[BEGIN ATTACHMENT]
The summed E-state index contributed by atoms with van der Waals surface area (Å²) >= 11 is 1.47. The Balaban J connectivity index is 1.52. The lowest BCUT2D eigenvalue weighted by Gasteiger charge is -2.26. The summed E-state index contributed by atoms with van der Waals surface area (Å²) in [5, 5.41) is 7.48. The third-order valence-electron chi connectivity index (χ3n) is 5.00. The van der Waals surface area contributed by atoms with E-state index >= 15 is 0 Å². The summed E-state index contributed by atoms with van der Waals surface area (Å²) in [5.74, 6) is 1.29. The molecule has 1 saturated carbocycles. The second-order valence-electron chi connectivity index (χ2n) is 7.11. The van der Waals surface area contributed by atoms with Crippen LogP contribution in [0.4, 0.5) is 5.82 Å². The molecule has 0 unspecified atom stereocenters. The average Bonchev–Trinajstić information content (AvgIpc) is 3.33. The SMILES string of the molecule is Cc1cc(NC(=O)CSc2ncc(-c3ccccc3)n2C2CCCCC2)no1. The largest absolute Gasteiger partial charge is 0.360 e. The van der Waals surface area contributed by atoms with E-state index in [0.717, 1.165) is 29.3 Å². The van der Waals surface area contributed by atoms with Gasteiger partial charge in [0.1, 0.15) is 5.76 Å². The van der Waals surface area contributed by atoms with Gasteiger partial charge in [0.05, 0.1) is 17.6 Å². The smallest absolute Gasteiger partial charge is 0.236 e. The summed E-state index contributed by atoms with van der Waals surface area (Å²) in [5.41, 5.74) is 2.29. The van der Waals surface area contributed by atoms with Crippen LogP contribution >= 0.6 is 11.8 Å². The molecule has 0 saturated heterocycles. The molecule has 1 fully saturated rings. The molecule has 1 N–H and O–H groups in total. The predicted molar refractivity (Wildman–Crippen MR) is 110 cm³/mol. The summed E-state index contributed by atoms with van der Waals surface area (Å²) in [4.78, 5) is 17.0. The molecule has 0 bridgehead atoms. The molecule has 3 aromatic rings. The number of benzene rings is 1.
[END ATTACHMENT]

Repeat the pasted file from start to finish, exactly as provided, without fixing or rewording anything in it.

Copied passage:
The summed E-state index contributed by atoms with van der Waals surface area (Å²) >= 11 is 1.47. The Balaban J connectivity index is 1.52. The lowest BCUT2D eigenvalue weighted by Gasteiger charge is -2.26. The summed E-state index contributed by atoms with van der Waals surface area (Å²) in [5, 5.41) is 7.48. The third-order valence-electron chi connectivity index (χ3n) is 5.00. The van der Waals surface area contributed by atoms with E-state index >= 15 is 0 Å². The summed E-state index contributed by atoms with van der Waals surface area (Å²) in [5.74, 6) is 1.29. The molecule has 1 saturated carbocycles. The second-order valence-electron chi connectivity index (χ2n) is 7.11. The van der Waals surface area contributed by atoms with Crippen LogP contribution in [0.4, 0.5) is 5.82 Å². The molecule has 0 unspecified atom stereocenters. The average Bonchev–Trinajstić information content (AvgIpc) is 3.33. The SMILES string of the molecule is Cc1cc(NC(=O)CSc2ncc(-c3ccccc3)n2C2CCCCC2)no1. The largest absolute Gasteiger partial charge is 0.360 e. The van der Waals surface area contributed by atoms with E-state index in [0.717, 1.165) is 29.3 Å². The van der Waals surface area contributed by atoms with Gasteiger partial charge in [0.1, 0.15) is 5.76 Å². The van der Waals surface area contributed by atoms with Gasteiger partial charge in [0.05, 0.1) is 17.6 Å². The smallest absolute Gasteiger partial charge is 0.236 e. The summed E-state index contributed by atoms with van der Waals surface area (Å²) in [5.41, 5.74) is 2.29. The van der Waals surface area contributed by atoms with Crippen LogP contribution >= 0.6 is 11.8 Å². The molecule has 0 saturated heterocycles. The molecule has 1 fully saturated rings. The molecule has 1 N–H and O–H groups in total. The predicted molar refractivity (Wildman–Crippen MR) is 110 cm³/mol. The summed E-state index contributed by atoms with van der Waals surface area (Å²) in [4.78, 5) is 17.0. The molecule has 0 bridgehead atoms. The molecule has 3 aromatic rings. The number of benzene rings is 1.